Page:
UK & World News
Ukraine Crisis: Guardsmen Open Fire On Crowd
Violence has flared in Ukraine at the end of a day of voting which could see two regions break away and pledge loyalty to Russia.
The unofficial poll has been condemned by a host of countries including Britain - and dismissed as a "criminal farce" by the government in Kiev.
It centres on whether the eastern regions of Donetsk and Luhansk should become independent, but with links to Moscow.
Rebels in Donetsk claimed 89% of people had voted for independence, and the turnout was just under 75%.
As the make-shift polling stations closed on Sunday night, at least one person in the town of Krasnoarmeisk was reported to have been shot dead by Ukranian government forces.
The shooting took place outside the town hall hours after guardsmen shut down voting in the building.
Scuffles reportedly broke when more guardsmen arrived to secure the building.
Heavily-armed men in balaclavas started shooting at the crowd as the standoff escalated.
A severe shortage of polling booths, ballot papers being printed off unsupervised, and confusion over what people are actually being asked to vote on, have beset the hastily-organised vote.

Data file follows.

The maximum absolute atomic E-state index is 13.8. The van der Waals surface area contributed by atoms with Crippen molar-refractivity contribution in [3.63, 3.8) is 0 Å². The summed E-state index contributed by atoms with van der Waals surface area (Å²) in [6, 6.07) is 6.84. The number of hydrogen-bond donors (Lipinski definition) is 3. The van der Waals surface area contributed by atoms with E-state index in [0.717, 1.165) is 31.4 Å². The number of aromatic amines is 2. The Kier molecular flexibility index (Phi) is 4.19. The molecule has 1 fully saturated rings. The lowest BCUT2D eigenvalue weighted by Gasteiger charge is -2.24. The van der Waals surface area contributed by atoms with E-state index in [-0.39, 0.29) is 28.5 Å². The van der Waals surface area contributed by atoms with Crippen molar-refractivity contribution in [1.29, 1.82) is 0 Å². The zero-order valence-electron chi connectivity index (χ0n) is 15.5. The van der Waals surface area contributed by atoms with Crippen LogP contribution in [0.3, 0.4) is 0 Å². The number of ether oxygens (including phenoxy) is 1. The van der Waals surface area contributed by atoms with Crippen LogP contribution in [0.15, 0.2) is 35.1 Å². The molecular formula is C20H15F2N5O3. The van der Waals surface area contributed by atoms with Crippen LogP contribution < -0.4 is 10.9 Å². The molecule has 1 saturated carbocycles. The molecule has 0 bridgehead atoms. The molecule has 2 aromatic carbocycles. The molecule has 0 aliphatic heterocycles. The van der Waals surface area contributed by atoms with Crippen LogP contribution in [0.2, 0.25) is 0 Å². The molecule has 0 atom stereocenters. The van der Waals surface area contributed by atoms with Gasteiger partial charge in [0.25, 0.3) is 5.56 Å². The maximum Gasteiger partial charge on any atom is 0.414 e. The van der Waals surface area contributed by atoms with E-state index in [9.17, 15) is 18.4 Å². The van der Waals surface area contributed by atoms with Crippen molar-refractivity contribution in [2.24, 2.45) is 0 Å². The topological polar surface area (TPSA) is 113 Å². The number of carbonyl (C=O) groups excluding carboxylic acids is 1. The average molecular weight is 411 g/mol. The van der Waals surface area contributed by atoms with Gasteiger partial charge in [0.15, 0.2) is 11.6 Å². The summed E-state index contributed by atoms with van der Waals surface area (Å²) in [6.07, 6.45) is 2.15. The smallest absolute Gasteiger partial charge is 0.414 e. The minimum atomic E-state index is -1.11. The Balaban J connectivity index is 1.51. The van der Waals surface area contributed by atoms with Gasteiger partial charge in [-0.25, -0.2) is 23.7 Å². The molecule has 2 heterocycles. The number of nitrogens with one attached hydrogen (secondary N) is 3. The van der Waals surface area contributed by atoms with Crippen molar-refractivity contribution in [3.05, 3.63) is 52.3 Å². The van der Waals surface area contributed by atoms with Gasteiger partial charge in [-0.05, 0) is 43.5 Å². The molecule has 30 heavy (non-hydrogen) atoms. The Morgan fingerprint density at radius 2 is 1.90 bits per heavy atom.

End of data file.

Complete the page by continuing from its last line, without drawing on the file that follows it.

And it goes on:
The referendum has been held in defiance of Moscow by pro-Russian militants.
More than three million ballot papers have been distributed across the regions, with organisers claiming to have spent just £980 on the entire ballot.
In Mariupol - the scene of fierce fighting in recent days - there were just eight polling stations for half a million people.
It led to lengthy queues, and at one centre, ballot boxes were put out on the pavement.
The vote has been declared illegal by both the Kiev government and the international community and marks a serious deepening of the political crisis in Ukraine.
Acting chief of the Ukrainian presidential administration Sergiy Pashinski said: "The turnout throughout the whole region amounts to zero as far as formalities are concerned.
"I would like to underline one more time it's not a referendum. It is a desultory attempt by terrorists, bandits and killers to cover their activity by having citizens vote in Luhansk and Donetsk."
Although a 'yes' vote would likely only be recognised by Russia, it would greatly undermine a presidential election that Ukraine is to hold in two weeks, which the US and Europe see as crucial to restoring stability.
The vote comes amid intensifying violence on the ground in east Ukraine.
Troops have been battling the well-armed rebels, who have barricaded themselves in towns and cities in Donetsk and Luhansk.